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Wrong-Way Democrats: Will a 'Blue Dog' Blue Wave Pave the Way for Future Disaster?

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Marine veteran and former federal prosecutor Conor Lamb speaking at Democrats' nominating convention. Photo Credit: Pennsylvania Democratic Party

  • Democrats will win big this fall (probably). But are they just repeating the mistakes of the Clinton-Obama era?
  • Related: Series | A Nation Under Trump, Part 5 - What have the Democrats learned since Trump's election?

 

Paul Rosenberg, Salon / AlterNet

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http://evergreenedigest.org/sites/default/files/Dead%20Red%2C%20White%2C%20%26%20Blue%20Donkey_0.jpgMay 6, 2018 | Congressional primaries in California are less than a month away, with at least seven Republican-held seats seriously in play this November (according to Cook Political Report, and targeted by Swing Left), the most of any state. Four of those seats are in or adjacent to Orange County, once the home of Richard Nixon and the epicenter of conservative power, where Democrats now hold a numerical advantage.

But there's a perverse twist. Thanks to California's nonpartisan "jungle primary" -- in which the top two candidates advance to the general election, regardless of party affiliation -- Democrats could conceivably be shut out in as many as three of those races. Two Republican incumbents are retiring -- Rep. Darrell Issa and Rep. Ed Royce -- while a third, Rep. Dana Rohrabacher, faces a serious GOP challenger. With an overcrowded field of Democrats, it's possible that Republicans could finish first and second in those primaries. For those reasons and others, these Orange County races provide a miniature study in the struggles inside the Democratic Party today.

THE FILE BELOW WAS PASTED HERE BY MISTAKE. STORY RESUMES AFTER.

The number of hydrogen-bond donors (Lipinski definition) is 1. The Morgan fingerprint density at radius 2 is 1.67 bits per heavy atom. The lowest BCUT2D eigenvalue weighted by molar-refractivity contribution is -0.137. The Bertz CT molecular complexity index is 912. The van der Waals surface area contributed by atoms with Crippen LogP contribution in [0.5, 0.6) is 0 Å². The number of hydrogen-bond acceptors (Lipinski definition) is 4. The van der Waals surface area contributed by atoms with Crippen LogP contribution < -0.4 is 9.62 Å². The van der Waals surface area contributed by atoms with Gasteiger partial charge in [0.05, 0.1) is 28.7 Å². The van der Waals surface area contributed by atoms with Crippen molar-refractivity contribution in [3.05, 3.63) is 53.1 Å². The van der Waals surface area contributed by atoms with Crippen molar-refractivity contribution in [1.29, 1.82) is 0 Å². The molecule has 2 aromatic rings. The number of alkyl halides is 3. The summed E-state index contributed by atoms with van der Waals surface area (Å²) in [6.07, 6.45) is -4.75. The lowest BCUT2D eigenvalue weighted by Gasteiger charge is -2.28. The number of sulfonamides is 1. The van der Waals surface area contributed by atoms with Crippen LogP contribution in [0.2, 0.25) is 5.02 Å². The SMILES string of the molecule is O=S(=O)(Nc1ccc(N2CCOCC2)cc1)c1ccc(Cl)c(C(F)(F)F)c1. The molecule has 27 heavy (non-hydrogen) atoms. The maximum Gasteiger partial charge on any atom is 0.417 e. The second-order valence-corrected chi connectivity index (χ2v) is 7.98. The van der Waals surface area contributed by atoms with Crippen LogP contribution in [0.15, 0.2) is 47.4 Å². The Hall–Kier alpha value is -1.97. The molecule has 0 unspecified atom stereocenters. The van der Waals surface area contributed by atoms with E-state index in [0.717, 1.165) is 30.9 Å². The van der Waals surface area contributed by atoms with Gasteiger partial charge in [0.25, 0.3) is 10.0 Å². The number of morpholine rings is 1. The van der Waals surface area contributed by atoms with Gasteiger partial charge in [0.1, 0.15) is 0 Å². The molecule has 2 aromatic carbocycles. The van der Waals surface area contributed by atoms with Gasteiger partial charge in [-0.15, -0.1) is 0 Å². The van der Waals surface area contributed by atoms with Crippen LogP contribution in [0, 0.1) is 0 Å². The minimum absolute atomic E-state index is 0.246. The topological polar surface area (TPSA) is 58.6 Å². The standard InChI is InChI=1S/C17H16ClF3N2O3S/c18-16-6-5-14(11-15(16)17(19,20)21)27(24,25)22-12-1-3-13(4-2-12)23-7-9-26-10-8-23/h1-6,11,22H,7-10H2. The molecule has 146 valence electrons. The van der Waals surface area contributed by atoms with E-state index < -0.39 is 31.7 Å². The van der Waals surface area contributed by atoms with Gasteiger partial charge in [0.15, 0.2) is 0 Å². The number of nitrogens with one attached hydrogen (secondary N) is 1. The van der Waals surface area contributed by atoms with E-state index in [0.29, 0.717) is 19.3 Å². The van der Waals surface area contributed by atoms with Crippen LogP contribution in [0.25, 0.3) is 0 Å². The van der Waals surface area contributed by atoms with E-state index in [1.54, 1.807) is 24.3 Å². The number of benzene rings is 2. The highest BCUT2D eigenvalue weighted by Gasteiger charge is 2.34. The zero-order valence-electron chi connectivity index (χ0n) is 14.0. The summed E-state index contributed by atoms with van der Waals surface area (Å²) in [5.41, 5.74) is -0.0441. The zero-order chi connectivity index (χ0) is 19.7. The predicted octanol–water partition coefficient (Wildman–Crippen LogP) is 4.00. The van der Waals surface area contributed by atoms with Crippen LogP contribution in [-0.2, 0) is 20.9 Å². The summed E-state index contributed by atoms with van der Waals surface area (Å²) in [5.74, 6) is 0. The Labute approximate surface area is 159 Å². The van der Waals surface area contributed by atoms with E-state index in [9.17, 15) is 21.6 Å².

Paul Rosenberg is senior editor at Random Lengths News, a biweekly serving the Los Angeles harbor area.

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Related:

Series | A Nation Under Trump, Part 5 - What have the Democrats learned since Trump's election? Michael Sean Winters, National Catholic Reporter (NCR)

  • http://evergreenedigest.org/sites/default/files/Dem%20Voter%20Registration%20Sign.jpgA voter registration sign for the Democratic Party is seen during the March for Science in Sacramento, California, on April 22. (Dreamstime/Alessandra Rc)
  • The Series: As the anniversary of Donald Trump's election as president of the United States approached, the NCR staff wondered if the calls to action that persisted immediately following the election remained as urgent.
  • Part 5: Unless the Democrats get their act together, there is no reason to think that Trump, with a strong economy at his back, will not be the odds-on favorite for re-election. You would think that grim prospect alone would be enough to galvanize Democrats toward change. And you would be wrong.